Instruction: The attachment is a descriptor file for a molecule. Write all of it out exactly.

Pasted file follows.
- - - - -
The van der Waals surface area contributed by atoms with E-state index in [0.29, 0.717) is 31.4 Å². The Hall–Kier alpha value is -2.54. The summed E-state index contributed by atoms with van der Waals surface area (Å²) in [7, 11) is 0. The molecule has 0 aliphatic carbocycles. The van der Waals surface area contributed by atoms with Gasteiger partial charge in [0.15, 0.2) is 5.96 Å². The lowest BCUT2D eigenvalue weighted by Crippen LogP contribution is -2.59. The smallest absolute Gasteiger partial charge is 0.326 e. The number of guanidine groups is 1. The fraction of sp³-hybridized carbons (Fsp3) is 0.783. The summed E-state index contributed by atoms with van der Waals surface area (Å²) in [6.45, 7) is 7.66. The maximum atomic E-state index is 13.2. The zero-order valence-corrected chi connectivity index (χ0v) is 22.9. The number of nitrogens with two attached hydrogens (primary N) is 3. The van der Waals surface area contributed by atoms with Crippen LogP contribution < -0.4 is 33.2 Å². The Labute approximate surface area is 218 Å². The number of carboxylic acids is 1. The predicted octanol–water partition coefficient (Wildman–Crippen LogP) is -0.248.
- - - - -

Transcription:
The van der Waals surface area contributed by atoms with E-state index in [0.29, 0.717) is 31.4 Å². The Hall–Kier alpha value is -2.54. The summed E-state index contributed by atoms with van der Waals surface area (Å²) in [7, 11) is 0. The molecule has 0 aliphatic carbocycles. The van der Waals surface area contributed by atoms with Gasteiger partial charge in [0.15, 0.2) is 5.96 Å². The lowest BCUT2D eigenvalue weighted by Crippen LogP contribution is -2.59. The smallest absolute Gasteiger partial charge is 0.326 e. The number of guanidine groups is 1. The fraction of sp³-hybridized carbons (Fsp3) is 0.783. The summed E-state index contributed by atoms with van der Waals surface area (Å²) in [6.45, 7) is 7.66. The maximum atomic E-state index is 13.2. The zero-order valence-corrected chi connectivity index (χ0v) is 22.9. The number of nitrogens with two attached hydrogens (primary N) is 3. The van der Waals surface area contributed by atoms with Crippen LogP contribution < -0.4 is 33.2 Å². The Labute approximate surface area is 218 Å². The number of carboxylic acids is 1. The predicted octanol–water partition coefficient (Wildman–Crippen LogP) is -0.248.